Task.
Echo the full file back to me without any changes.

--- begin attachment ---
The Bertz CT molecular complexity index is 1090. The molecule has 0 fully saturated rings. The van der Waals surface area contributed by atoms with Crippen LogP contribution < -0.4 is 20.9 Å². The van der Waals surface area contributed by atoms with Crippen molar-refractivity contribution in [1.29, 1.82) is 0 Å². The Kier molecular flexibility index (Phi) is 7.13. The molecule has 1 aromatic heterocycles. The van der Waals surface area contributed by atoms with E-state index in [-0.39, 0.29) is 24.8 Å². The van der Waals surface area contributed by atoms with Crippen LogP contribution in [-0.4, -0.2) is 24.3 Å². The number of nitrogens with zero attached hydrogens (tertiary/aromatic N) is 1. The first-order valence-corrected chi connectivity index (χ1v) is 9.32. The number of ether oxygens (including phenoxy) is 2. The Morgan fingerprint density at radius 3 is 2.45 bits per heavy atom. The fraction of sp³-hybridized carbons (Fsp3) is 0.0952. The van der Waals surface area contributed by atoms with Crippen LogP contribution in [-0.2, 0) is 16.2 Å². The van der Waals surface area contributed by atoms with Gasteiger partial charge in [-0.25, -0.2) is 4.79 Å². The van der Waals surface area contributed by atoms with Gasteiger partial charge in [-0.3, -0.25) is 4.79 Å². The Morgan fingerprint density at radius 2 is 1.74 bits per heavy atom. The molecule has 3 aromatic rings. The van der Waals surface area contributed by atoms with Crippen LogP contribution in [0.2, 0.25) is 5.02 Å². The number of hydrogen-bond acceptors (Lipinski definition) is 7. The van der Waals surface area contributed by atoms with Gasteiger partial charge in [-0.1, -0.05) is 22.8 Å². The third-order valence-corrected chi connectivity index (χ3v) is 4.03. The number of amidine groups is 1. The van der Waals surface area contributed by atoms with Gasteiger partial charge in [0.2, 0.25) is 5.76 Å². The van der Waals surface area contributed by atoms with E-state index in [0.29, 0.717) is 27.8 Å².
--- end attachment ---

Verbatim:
The Bertz CT molecular complexity index is 1090. The molecule has 0 fully saturated rings. The van der Waals surface area contributed by atoms with Crippen LogP contribution < -0.4 is 20.9 Å². The van der Waals surface area contributed by atoms with Crippen molar-refractivity contribution in [1.29, 1.82) is 0 Å². The Kier molecular flexibility index (Phi) is 7.13. The molecule has 1 aromatic heterocycles. The van der Waals surface area contributed by atoms with E-state index in [-0.39, 0.29) is 24.8 Å². The van der Waals surface area contributed by atoms with Crippen LogP contribution in [-0.4, -0.2) is 24.3 Å². The number of nitrogens with zero attached hydrogens (tertiary/aromatic N) is 1. The first-order valence-corrected chi connectivity index (χ1v) is 9.32. The number of ether oxygens (including phenoxy) is 2. The Morgan fingerprint density at radius 3 is 2.45 bits per heavy atom. The fraction of sp³-hybridized carbons (Fsp3) is 0.0952. The van der Waals surface area contributed by atoms with Crippen LogP contribution in [-0.2, 0) is 16.2 Å². The van der Waals surface area contributed by atoms with Gasteiger partial charge in [-0.25, -0.2) is 4.79 Å². The van der Waals surface area contributed by atoms with Gasteiger partial charge in [-0.3, -0.25) is 4.79 Å². The Morgan fingerprint density at radius 2 is 1.74 bits per heavy atom. The molecule has 3 aromatic rings. The van der Waals surface area contributed by atoms with Crippen LogP contribution in [0.2, 0.25) is 5.02 Å². The number of hydrogen-bond acceptors (Lipinski definition) is 7. The van der Waals surface area contributed by atoms with Gasteiger partial charge in [-0.1, -0.05) is 22.8 Å². The third-order valence-corrected chi connectivity index (χ3v) is 4.03. The number of amidine groups is 1. The van der Waals surface area contributed by atoms with Gasteiger partial charge in [0.2, 0.25) is 5.76 Å². The van der Waals surface area contributed by atoms with E-state index in [0.29, 0.717) is 27.8 Å².